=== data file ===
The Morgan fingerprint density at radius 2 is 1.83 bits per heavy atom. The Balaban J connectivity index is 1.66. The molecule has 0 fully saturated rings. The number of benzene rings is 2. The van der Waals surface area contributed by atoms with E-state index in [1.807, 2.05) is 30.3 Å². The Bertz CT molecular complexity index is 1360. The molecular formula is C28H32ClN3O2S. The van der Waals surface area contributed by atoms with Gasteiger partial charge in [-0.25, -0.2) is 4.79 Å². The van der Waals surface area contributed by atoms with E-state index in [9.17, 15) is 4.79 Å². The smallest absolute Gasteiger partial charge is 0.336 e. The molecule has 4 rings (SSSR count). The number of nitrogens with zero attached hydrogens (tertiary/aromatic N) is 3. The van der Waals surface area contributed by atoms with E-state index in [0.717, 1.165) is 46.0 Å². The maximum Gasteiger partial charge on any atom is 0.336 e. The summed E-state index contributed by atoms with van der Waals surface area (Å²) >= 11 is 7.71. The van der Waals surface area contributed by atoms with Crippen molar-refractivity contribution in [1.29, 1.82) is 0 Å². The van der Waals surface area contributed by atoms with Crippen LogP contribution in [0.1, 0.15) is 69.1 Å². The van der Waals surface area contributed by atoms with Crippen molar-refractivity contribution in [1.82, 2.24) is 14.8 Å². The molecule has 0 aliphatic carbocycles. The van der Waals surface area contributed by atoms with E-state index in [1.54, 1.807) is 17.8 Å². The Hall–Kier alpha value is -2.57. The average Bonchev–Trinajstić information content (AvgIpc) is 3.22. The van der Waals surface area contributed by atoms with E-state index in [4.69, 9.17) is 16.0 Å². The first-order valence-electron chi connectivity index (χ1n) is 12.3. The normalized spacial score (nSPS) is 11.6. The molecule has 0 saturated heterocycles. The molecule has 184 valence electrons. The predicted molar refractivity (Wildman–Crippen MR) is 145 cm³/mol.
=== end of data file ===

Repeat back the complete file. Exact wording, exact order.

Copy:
The Morgan fingerprint density at radius 2 is 1.83 bits per heavy atom. The Balaban J connectivity index is 1.66. The molecule has 0 fully saturated rings. The number of benzene rings is 2. The van der Waals surface area contributed by atoms with E-state index in [1.807, 2.05) is 30.3 Å². The Bertz CT molecular complexity index is 1360. The molecular formula is C28H32ClN3O2S. The van der Waals surface area contributed by atoms with Gasteiger partial charge in [-0.25, -0.2) is 4.79 Å². The van der Waals surface area contributed by atoms with E-state index in [9.17, 15) is 4.79 Å². The smallest absolute Gasteiger partial charge is 0.336 e. The molecule has 4 rings (SSSR count). The number of nitrogens with zero attached hydrogens (tertiary/aromatic N) is 3. The van der Waals surface area contributed by atoms with E-state index in [0.717, 1.165) is 46.0 Å². The maximum Gasteiger partial charge on any atom is 0.336 e. The summed E-state index contributed by atoms with van der Waals surface area (Å²) >= 11 is 7.71. The van der Waals surface area contributed by atoms with Crippen molar-refractivity contribution in [1.29, 1.82) is 0 Å². The van der Waals surface area contributed by atoms with Crippen LogP contribution in [0.1, 0.15) is 69.1 Å². The van der Waals surface area contributed by atoms with Crippen molar-refractivity contribution in [1.82, 2.24) is 14.8 Å². The molecule has 0 aliphatic carbocycles. The van der Waals surface area contributed by atoms with E-state index in [1.54, 1.807) is 17.8 Å². The Hall–Kier alpha value is -2.57. The average Bonchev–Trinajstić information content (AvgIpc) is 3.22. The van der Waals surface area contributed by atoms with E-state index in [4.69, 9.17) is 16.0 Å². The first-order valence-electron chi connectivity index (χ1n) is 12.3. The normalized spacial score (nSPS) is 11.6. The molecule has 0 saturated heterocycles. The molecule has 184 valence electrons. The predicted molar refractivity (Wildman–Crippen MR) is 145 cm³/mol.